Interim Oil For Food Report: Part 2

Alright… continuing on the analysis of the Interim Report

I’m finding the report quite engaging actually. It’s doesn’t seem to be your standard legaleeze… it’s written much more like a book, and as such is much easier to follow. Intrigue, Scandal, Back stabbing… it’s got it all!! 😉

Here are the conclusions the Report makes on the UNs’ “procurement” process (setting up contractors).

The result was a selection process that, whatever the motivation, failed to meet the organization’s own standards of fairness, objectivity, and transparency.

One pervassive, but not exclusive, influence was broadly “political”: accomodating the concerns of Iraq…. that it be consulted with respect to the escrow bank; accomodating the concerns of the United States about the selection of a Swiss bank; and avoiding concentration of contractors domiciled in one member state.

Objective criteria… are designed to protect the integrity and effectiveness of the organization. At the same time, the decision-makers are influenced by a need to reconcile political concerns of some member states and to achieve a reasonable political balance.

I’m not really surprised by this conclusion, nor by the obviously political rather than objective decisions that were involved, and are spelled out quite clearly, in this report. While it is clear that this is part of the problem, I believe that, realistically, there is only so much that we’d be able to “fix”. In a governmental/political organization like the UN there will always be deals struck and favours given. To suggest that this sort of thing is uncommon in any other government in the world, be it Canada, the US, France, the UK, or Iraq… would frankly be naive and dishonest.

As such, while these conclusions are interesting in that they confirm what we all knew was probably happening in the halls of power anyway, the revelations are necessarily ground breaking, and certainly aren’t reason to dismantle the UN right this second.

That said, I’m only on page 24 or 246 😉

On to the “scape-goat” Benon Sevan:

The Report says, still in the Introduction:

As the Programme evolved, the [Iraqi] Command Council began to grant special oil allocations for the benefit of particular individuals or entities that were perceived to support or be politically favorable to Iraq.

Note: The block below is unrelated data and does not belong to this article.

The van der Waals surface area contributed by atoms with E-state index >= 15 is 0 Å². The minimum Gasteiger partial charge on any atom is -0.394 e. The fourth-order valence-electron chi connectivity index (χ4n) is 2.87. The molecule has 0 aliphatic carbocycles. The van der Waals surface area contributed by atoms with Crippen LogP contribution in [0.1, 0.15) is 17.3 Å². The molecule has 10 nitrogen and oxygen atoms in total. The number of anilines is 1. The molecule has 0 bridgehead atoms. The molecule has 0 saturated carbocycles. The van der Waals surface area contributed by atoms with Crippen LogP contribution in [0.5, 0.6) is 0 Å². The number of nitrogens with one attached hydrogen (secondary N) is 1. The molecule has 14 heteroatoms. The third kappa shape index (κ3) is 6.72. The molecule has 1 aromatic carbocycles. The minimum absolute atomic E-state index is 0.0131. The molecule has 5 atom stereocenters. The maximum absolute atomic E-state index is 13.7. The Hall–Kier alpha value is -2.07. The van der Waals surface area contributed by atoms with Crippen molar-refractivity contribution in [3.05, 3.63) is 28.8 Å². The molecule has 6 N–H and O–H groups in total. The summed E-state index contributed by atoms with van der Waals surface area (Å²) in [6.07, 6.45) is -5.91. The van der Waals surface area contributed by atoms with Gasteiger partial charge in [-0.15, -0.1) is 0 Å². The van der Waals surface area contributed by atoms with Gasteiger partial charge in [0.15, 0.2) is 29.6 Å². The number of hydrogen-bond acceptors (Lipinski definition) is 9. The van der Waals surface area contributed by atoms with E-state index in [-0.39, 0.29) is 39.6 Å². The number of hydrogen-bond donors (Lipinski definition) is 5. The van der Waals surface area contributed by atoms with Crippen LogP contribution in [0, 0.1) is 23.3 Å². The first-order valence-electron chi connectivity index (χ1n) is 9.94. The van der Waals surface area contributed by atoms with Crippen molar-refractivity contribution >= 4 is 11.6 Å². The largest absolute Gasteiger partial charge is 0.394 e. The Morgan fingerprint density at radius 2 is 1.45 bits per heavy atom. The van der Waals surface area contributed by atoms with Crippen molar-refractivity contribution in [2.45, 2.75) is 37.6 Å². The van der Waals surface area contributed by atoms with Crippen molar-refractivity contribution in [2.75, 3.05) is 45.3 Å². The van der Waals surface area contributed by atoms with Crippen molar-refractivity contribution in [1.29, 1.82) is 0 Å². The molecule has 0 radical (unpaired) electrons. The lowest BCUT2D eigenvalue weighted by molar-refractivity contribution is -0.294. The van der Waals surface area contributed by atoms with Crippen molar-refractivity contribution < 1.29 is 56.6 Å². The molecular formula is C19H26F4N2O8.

During one of his meetings with Oil Minister Rashid, Mr. Secan asked him for an allocation of oil. He requested this allocation for AMEP [African Middle East Petroleum].

SOMO’s internal records confirm that an allocation was granted in response to Mr. Sevan’s request. [1.8 million barrels of oil were delivered (“lifted”)]

[Starting May 1999 to Dec 1999], AMEP did not initialliy appear in SOMO’s records as a recipient of an allocation. But that changed after Mr. Sevan traveled to Iraq for three weeks in June… to discuss an expansion of the oil spare parts program. Within five days of Mr. Sevan’s departure from Iraq, SOMO updated its crude oil allocation list to reflect the name of “Mr. Sevan” and an allocation of two million barrels of oil.

… Time and again, SOMO’s internal lists and authorization records for these sales indicate the name “Mr. Sevan” (often without indivating the name AMEP).

Beginning in late 2000, Iraq began to demand that oil purchasers, including AMEP, pay an illegal surcharge to Iraq outside the Programme’s escrow account. Although SOMO, continued after this time to grant allocations in the name of Mr. Sevan, AMEP stopped entering into contracts because of the Iraqi Regime’s surcharge policy.

It seems pretty clear that Mr. Sevan has both lied to the Commission and was being granted special allocations of oil from Iraq, not only to benefit AMEP, but later, to himself alone, whether that oil was actually “lifted” and sold, I can’t tell yet.

Either way, it’s obvious that Mr. Sevan is not a scape goat, but rather a very corrupt individual who thought nothing of the grave conflict of interest he was involved in. AMEPs’ profit was around 1.5 million from Mr. Sevans deals, and it is not clear how much Mr. Sevan received though he was paid $160,000 in cash “by his elderly aunt”. Ya right.

More later…

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